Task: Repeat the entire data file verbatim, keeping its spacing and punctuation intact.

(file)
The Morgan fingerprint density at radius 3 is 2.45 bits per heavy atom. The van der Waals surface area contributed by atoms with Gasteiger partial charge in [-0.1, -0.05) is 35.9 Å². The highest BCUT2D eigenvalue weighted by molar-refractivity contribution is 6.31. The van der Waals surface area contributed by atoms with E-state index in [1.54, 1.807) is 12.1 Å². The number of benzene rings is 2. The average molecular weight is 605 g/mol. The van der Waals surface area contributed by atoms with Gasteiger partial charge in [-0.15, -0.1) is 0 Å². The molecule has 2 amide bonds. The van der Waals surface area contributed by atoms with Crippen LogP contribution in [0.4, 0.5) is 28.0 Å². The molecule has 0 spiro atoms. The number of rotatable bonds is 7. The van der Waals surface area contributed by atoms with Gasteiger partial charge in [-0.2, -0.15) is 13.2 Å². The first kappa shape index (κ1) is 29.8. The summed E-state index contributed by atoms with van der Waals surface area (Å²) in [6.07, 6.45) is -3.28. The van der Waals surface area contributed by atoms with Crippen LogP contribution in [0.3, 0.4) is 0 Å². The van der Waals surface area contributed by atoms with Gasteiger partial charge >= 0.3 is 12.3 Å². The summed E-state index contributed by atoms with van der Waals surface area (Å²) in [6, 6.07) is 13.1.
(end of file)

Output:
The Morgan fingerprint density at radius 3 is 2.45 bits per heavy atom. The van der Waals surface area contributed by atoms with Gasteiger partial charge in [-0.1, -0.05) is 35.9 Å². The highest BCUT2D eigenvalue weighted by molar-refractivity contribution is 6.31. The van der Waals surface area contributed by atoms with E-state index in [1.54, 1.807) is 12.1 Å². The number of benzene rings is 2. The average molecular weight is 605 g/mol. The van der Waals surface area contributed by atoms with Gasteiger partial charge in [-0.15, -0.1) is 0 Å². The molecule has 2 amide bonds. The van der Waals surface area contributed by atoms with Crippen LogP contribution in [0.4, 0.5) is 28.0 Å². The molecule has 0 spiro atoms. The number of rotatable bonds is 7. The van der Waals surface area contributed by atoms with Gasteiger partial charge in [-0.2, -0.15) is 13.2 Å². The first kappa shape index (κ1) is 29.8. The summed E-state index contributed by atoms with van der Waals surface area (Å²) in [6.07, 6.45) is -3.28. The van der Waals surface area contributed by atoms with Crippen LogP contribution in [0.3, 0.4) is 0 Å². The van der Waals surface area contributed by atoms with Gasteiger partial charge >= 0.3 is 12.3 Å². The summed E-state index contributed by atoms with van der Waals surface area (Å²) in [6, 6.07) is 13.1.